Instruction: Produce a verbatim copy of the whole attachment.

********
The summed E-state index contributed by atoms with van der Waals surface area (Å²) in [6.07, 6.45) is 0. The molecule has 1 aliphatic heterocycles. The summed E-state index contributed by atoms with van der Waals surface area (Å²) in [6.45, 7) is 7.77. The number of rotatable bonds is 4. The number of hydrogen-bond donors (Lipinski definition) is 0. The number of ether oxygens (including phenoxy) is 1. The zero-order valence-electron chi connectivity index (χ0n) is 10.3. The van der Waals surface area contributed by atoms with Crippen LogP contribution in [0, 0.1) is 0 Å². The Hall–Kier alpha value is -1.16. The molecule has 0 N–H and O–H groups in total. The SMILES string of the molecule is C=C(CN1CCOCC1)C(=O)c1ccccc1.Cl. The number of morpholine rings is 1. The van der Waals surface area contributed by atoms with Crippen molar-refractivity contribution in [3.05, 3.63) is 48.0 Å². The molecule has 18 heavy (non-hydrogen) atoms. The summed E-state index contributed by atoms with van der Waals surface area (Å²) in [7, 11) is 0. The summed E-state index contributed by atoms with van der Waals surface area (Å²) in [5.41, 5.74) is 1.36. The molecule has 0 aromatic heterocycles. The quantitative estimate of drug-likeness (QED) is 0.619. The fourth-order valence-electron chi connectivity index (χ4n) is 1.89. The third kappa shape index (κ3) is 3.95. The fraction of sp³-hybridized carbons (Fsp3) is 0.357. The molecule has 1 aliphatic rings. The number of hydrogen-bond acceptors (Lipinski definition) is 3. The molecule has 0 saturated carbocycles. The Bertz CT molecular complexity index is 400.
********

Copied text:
The summed E-state index contributed by atoms with van der Waals surface area (Å²) in [6.07, 6.45) is 0. The molecule has 1 aliphatic heterocycles. The summed E-state index contributed by atoms with van der Waals surface area (Å²) in [6.45, 7) is 7.77. The number of rotatable bonds is 4. The number of hydrogen-bond donors (Lipinski definition) is 0. The number of ether oxygens (including phenoxy) is 1. The zero-order valence-electron chi connectivity index (χ0n) is 10.3. The van der Waals surface area contributed by atoms with Crippen LogP contribution in [0, 0.1) is 0 Å². The Hall–Kier alpha value is -1.16. The molecule has 0 N–H and O–H groups in total. The SMILES string of the molecule is C=C(CN1CCOCC1)C(=O)c1ccccc1.Cl. The number of morpholine rings is 1. The van der Waals surface area contributed by atoms with Crippen molar-refractivity contribution in [3.05, 3.63) is 48.0 Å². The molecule has 18 heavy (non-hydrogen) atoms. The summed E-state index contributed by atoms with van der Waals surface area (Å²) in [7, 11) is 0. The summed E-state index contributed by atoms with van der Waals surface area (Å²) in [5.41, 5.74) is 1.36. The molecule has 0 aromatic heterocycles. The quantitative estimate of drug-likeness (QED) is 0.619. The fourth-order valence-electron chi connectivity index (χ4n) is 1.89. The third kappa shape index (κ3) is 3.95. The fraction of sp³-hybridized carbons (Fsp3) is 0.357. The molecule has 1 aliphatic rings. The number of hydrogen-bond acceptors (Lipinski definition) is 3. The molecule has 0 saturated carbocycles. The Bertz CT molecular complexity index is 400.